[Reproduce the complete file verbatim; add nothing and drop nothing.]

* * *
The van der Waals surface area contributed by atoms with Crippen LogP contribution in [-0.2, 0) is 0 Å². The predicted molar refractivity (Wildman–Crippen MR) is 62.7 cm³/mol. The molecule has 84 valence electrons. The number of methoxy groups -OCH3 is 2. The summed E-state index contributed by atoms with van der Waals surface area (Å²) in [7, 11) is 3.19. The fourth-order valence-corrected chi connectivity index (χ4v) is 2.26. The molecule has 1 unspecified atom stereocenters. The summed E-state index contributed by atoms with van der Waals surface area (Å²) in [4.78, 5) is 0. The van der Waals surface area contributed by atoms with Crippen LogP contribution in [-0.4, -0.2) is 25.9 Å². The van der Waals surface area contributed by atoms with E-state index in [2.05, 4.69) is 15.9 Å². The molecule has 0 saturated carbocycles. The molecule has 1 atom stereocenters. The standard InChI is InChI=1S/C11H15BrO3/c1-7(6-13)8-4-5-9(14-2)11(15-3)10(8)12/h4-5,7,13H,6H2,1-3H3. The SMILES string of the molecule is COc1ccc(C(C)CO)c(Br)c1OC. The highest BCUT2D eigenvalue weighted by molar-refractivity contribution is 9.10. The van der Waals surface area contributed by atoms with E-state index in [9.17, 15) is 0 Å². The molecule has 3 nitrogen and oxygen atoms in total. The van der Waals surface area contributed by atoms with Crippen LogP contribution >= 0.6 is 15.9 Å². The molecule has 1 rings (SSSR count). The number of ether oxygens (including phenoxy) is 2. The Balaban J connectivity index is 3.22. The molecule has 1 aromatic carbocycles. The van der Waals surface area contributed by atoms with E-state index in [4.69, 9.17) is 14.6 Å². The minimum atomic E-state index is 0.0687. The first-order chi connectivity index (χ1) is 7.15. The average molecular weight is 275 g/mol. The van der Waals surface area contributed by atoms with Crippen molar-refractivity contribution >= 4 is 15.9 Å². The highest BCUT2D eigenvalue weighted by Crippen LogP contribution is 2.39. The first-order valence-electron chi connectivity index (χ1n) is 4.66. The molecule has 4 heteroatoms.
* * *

The van der Waals surface area contributed by atoms with Crippen LogP contribution in [-0.2, 0) is 0 Å². The predicted molar refractivity (Wildman–Crippen MR) is 62.7 cm³/mol. The molecule has 84 valence electrons. The number of methoxy groups -OCH3 is 2. The summed E-state index contributed by atoms with van der Waals surface area (Å²) in [7, 11) is 3.19. The fourth-order valence-corrected chi connectivity index (χ4v) is 2.26. The molecule has 1 unspecified atom stereocenters. The summed E-state index contributed by atoms with van der Waals surface area (Å²) in [4.78, 5) is 0. The van der Waals surface area contributed by atoms with Crippen LogP contribution in [-0.4, -0.2) is 25.9 Å². The van der Waals surface area contributed by atoms with E-state index in [2.05, 4.69) is 15.9 Å². The molecule has 0 saturated carbocycles. The molecule has 1 atom stereocenters. The standard InChI is InChI=1S/C11H15BrO3/c1-7(6-13)8-4-5-9(14-2)11(15-3)10(8)12/h4-5,7,13H,6H2,1-3H3. The SMILES string of the molecule is COc1ccc(C(C)CO)c(Br)c1OC. The highest BCUT2D eigenvalue weighted by molar-refractivity contribution is 9.10. The van der Waals surface area contributed by atoms with E-state index in [9.17, 15) is 0 Å². The molecule has 3 nitrogen and oxygen atoms in total. The van der Waals surface area contributed by atoms with Crippen LogP contribution >= 0.6 is 15.9 Å². The molecule has 1 rings (SSSR count). The number of ether oxygens (including phenoxy) is 2. The Balaban J connectivity index is 3.22. The molecule has 1 aromatic carbocycles. The van der Waals surface area contributed by atoms with E-state index in [4.69, 9.17) is 14.6 Å². The minimum atomic E-state index is 0.0687. The first-order chi connectivity index (χ1) is 7.15. The average molecular weight is 275 g/mol. The van der Waals surface area contributed by atoms with Crippen molar-refractivity contribution >= 4 is 15.9 Å². The highest BCUT2D eigenvalue weighted by Crippen LogP contribution is 2.39. The first-order valence-electron chi connectivity index (χ1n) is 4.66. The molecule has 4 heteroatoms.